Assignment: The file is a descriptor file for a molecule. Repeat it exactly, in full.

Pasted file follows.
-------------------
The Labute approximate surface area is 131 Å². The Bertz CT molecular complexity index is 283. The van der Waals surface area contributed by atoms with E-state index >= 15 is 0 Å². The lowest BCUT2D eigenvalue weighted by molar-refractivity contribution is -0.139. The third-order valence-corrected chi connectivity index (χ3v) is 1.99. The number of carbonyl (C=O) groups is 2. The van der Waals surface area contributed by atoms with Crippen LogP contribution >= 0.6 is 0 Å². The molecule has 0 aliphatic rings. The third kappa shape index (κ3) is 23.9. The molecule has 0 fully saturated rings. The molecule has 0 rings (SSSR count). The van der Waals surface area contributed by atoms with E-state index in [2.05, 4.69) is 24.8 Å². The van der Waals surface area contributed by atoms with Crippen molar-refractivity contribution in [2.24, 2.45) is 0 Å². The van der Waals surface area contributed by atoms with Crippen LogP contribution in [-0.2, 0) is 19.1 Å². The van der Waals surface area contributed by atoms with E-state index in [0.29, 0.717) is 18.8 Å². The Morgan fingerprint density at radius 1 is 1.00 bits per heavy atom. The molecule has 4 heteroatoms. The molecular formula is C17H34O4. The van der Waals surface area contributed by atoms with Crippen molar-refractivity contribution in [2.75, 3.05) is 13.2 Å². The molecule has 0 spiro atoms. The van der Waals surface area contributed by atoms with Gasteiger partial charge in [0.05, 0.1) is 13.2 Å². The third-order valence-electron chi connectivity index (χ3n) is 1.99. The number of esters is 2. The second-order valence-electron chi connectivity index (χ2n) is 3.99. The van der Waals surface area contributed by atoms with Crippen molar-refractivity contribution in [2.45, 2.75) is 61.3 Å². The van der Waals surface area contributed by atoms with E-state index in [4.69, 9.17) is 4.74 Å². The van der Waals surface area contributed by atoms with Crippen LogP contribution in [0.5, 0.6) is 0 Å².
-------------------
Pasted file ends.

The Labute approximate surface area is 131 Å². The Bertz CT molecular complexity index is 283. The van der Waals surface area contributed by atoms with E-state index >= 15 is 0 Å². The lowest BCUT2D eigenvalue weighted by molar-refractivity contribution is -0.139. The third-order valence-corrected chi connectivity index (χ3v) is 1.99. The number of carbonyl (C=O) groups is 2. The van der Waals surface area contributed by atoms with Crippen LogP contribution >= 0.6 is 0 Å². The molecule has 0 aliphatic rings. The third kappa shape index (κ3) is 23.9. The molecule has 0 fully saturated rings. The molecule has 0 rings (SSSR count). The van der Waals surface area contributed by atoms with E-state index in [2.05, 4.69) is 24.8 Å². The van der Waals surface area contributed by atoms with Crippen molar-refractivity contribution in [2.24, 2.45) is 0 Å². The van der Waals surface area contributed by atoms with Crippen LogP contribution in [-0.2, 0) is 19.1 Å². The van der Waals surface area contributed by atoms with E-state index in [0.29, 0.717) is 18.8 Å². The Morgan fingerprint density at radius 1 is 1.00 bits per heavy atom. The molecule has 4 heteroatoms. The molecular formula is C17H34O4. The van der Waals surface area contributed by atoms with Crippen molar-refractivity contribution in [2.75, 3.05) is 13.2 Å². The molecule has 0 spiro atoms. The van der Waals surface area contributed by atoms with Gasteiger partial charge in [0.05, 0.1) is 13.2 Å². The third-order valence-electron chi connectivity index (χ3n) is 1.99. The number of esters is 2. The second-order valence-electron chi connectivity index (χ2n) is 3.99. The van der Waals surface area contributed by atoms with Crippen molar-refractivity contribution in [2.45, 2.75) is 61.3 Å². The van der Waals surface area contributed by atoms with E-state index in [4.69, 9.17) is 4.74 Å². The van der Waals surface area contributed by atoms with Crippen LogP contribution in [0.5, 0.6) is 0 Å².